...This is a minor interruption to my Traveling Soul blog...
As some of you know, I am originally from Long Island. I love my hometown and am grateful to have grown up there, it is a beautiful place with lots of culture and many opportunities (an awesome food). In so many ways New York is still the most representative of America's "Land of Opportunities" slogan, you can make anything of yourself there. If Long Island had a one-word description it would be "strive." The bar is set high- people want the best of the best. Growing up and being enveloped in this I was always working for the best: best grades, best schools, best jobs, best things. This mentality only worsens with age; as expectations grow you want to appear the best at any cost including your happiness, health and relationships. It's a double-edged sword, with achievement and gain comes anxiety, neuroses and dissatisfaction. It was because of these realizations and experiences that I recognized that maybe I couldn't handle New York, the anxiety made it difficult for me to love myself and my life. So I left. I made my way north to a simpler place with simpler expectations; where people lived to actually live, love and (gasp) have fun. It felt good, for the first time in a long time I felt content.
Then I began to travel to countries where life on the whole was, albeit impoverished, simple. It felt as though the simpler life became the more I thrived. I felt this in Latin America and Asia, most recently on my trip to Nepal. It was in these countries- living out of a backpack- that I was able to get in touch with all that fulfilled me beyond possessions. I came back from Nepal, as I do from all of these places, with a strong heart and Soul, and clarity of what I needed to maintain this alternative definition of abundance. Stripping myself of stuff I am able to understand what nourishes me.
These experiences gave me a somewhat arrogant opinion of "strive". "They just don't get it" passed through my mind often when thinking of New Yorkers. It was as though in finding simplicity I found some kind of key to inner peace. I began to relate "simplicity" with higher living and "strive" with greed. I now believe that this created a block for me, forgetting that there are two sides to both options and more importantly that there can always be balance in between.
So it was interesting (and somewhat exhausting) that only three weeks after I returned from my month in Nepal that I went to Long Island. After years of damning the "strive" mentality I was reconnected with the benefits of it. I was reminded that it was nice to have something to work for and when you are surrounded by people building successful lives you, in turn, are motivated to do the same. After years of being surrounded by non-judgement, part of me recognized that judgement can be healthy. Judgement makes you want to grow, do better, try harder, have more.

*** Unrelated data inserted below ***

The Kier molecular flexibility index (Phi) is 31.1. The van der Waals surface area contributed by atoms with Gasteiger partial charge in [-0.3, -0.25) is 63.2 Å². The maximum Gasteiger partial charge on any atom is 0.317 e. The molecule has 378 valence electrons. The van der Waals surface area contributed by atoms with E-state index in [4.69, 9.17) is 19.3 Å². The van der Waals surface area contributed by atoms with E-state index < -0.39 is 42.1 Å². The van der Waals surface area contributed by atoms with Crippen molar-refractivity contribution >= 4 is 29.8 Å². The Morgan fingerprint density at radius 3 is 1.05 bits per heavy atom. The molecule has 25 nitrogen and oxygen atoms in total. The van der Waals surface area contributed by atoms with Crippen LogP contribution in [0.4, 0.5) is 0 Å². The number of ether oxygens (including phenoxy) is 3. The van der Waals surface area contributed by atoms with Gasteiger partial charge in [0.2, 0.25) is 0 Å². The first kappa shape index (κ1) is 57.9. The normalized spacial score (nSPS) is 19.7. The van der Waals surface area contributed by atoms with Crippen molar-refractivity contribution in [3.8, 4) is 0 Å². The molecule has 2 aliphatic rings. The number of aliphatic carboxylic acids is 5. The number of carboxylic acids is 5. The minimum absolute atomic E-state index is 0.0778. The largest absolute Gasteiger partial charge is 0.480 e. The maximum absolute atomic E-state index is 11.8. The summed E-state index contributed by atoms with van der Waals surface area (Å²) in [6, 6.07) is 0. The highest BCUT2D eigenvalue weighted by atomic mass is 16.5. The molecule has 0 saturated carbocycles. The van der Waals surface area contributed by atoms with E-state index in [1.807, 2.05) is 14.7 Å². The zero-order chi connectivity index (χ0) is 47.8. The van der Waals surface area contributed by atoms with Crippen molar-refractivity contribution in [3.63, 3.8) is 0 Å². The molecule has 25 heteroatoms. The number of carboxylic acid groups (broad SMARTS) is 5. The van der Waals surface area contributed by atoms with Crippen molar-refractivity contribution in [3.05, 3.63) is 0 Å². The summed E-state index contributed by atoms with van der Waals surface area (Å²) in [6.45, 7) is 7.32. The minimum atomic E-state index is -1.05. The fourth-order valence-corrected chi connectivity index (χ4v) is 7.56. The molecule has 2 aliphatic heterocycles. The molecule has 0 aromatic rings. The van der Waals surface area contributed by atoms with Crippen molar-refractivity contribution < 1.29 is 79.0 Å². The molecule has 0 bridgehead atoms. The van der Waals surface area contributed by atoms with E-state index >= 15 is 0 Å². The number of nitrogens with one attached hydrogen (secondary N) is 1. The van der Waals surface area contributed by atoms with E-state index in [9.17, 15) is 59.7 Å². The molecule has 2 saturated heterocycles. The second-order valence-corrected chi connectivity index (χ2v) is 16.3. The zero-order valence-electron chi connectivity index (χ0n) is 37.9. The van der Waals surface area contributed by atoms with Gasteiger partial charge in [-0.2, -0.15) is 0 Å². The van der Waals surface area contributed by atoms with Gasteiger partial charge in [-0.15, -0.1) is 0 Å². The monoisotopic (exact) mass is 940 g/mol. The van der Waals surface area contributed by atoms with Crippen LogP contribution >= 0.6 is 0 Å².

The dichotomy of these two vastly different worlds that I experienced and loved made me feel entirely shaken up and lost- "What the fuck" went through my head many times over these last few days. What was I supposed to take out of all of this??
I believe that our Souls chose to incarnate where we did because those places energetically align with who we are. That being said, it doesn't surprise me that I was born on Long Island because I love to work hard and achieve, not necessarily for others but for myself- the key being that I do these things for me. It was while I was doing these things for others that the anxiety and dissatisfaction set in. I probably would have been very frustrated being into a country where opportunity and economic growth are not available to most. Many of the people who are living "simple" lives are living them out of a lack of opportunity, not by choice.
After much thought and examination of my current situation, I worked toward several conclusions...
Here I am, someone who strives to better my life but at the same time doesn't underestimate the value of simplicity. I want to strive, live well, be successful and I shouldn't let greed and anxiety make me fearful of progress. Similarly, I have the opportunity to strive, live well and be successful so if I hide behind the mask of simplicity I will throwing a middle finger to the universe that gifted me with the life I have been graciously given. In hiding behind the ease of simplicity I have walked the fine line of complacency, which has lead to its own dissatisfactions and inner turmoil: I shouldn't strive because I don't want to be greedy and living a simple life is better. Yet ultimately I wasn't doing what I needed to do in order create the life that I truly wanted. I allowed myself to believe that what I wanted to do wasn't right because it wasn't simple. Again, I created my own block.
With gratitude I come out of these few weeks, having had the opportunity to witness and assess my life from two opposite ends of the world, with a greater level of awareness of who I am and what I need to do to support me. Regardless of where I am and who I am surrounded by I need to hold my visions and work towards them with a level of intensity and drive that parallels that of any proud New Yorker. I have created a career that can achieve both strive and simplicity- daily challenges to grow and do more as a soul proprietor whilst gaining a deep sense of fulfillment and joy in helping others heal. It is this wisdom that I discovered through simplicity that nourishes and fulfills every ounce of my Soul.
Chelsea M Latham
When I was a kid my mom would occasionally refer to me as a Reverend, because I had the need to speak so passionately about just about everything. Little did she know that some day I would build a business upon sharing the wisdom that I am so passionate about. So here you go, here are some bits and bobs of thoughts strung together for your enjoyment.